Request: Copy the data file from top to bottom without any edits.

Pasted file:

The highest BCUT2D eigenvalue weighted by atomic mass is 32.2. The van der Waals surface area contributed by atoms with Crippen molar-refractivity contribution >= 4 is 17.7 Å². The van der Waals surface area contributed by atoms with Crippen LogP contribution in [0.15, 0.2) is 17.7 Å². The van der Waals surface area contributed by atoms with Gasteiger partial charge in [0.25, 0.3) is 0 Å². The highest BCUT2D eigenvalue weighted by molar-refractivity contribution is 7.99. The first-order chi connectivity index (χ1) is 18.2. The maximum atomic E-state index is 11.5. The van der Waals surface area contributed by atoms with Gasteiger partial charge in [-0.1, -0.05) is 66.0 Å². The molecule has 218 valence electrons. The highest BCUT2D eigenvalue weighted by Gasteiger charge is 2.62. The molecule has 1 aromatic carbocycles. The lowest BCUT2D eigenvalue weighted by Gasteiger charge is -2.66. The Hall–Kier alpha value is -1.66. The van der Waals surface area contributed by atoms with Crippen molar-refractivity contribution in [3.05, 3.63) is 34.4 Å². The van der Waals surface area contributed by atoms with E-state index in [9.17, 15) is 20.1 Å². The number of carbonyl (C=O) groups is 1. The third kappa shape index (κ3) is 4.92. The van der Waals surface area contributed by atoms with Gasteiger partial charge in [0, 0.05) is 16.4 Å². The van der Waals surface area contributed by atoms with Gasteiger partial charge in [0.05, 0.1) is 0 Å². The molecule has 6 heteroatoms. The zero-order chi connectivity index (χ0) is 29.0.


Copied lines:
The highest BCUT2D eigenvalue weighted by atomic mass is 32.2. The van der Waals surface area contributed by atoms with Crippen molar-refractivity contribution >= 4 is 17.7 Å². The van der Waals surface area contributed by atoms with Crippen LogP contribution in [0.15, 0.2) is 17.7 Å². The van der Waals surface area contributed by atoms with Gasteiger partial charge in [0.25, 0.3) is 0 Å². The highest BCUT2D eigenvalue weighted by molar-refractivity contribution is 7.99. The first-order chi connectivity index (χ1) is 18.2. The maximum atomic E-state index is 11.5. The van der Waals surface area contributed by atoms with Gasteiger partial charge in [-0.1, -0.05) is 66.0 Å². The molecule has 218 valence electrons. The highest BCUT2D eigenvalue weighted by Gasteiger charge is 2.62. The molecule has 1 aromatic carbocycles. The lowest BCUT2D eigenvalue weighted by Gasteiger charge is -2.66. The Hall–Kier alpha value is -1.66. The van der Waals surface area contributed by atoms with Crippen molar-refractivity contribution in [3.05, 3.63) is 34.4 Å². The van der Waals surface area contributed by atoms with E-state index in [9.17, 15) is 20.1 Å². The number of carbonyl (C=O) groups is 1. The third kappa shape index (κ3) is 4.92. The van der Waals surface area contributed by atoms with Gasteiger partial charge in [0, 0.05) is 16.4 Å². The van der Waals surface area contributed by atoms with Gasteiger partial charge in [0.05, 0.1) is 0 Å². The molecule has 6 heteroatoms. The zero-order chi connectivity index (χ0) is 29.0.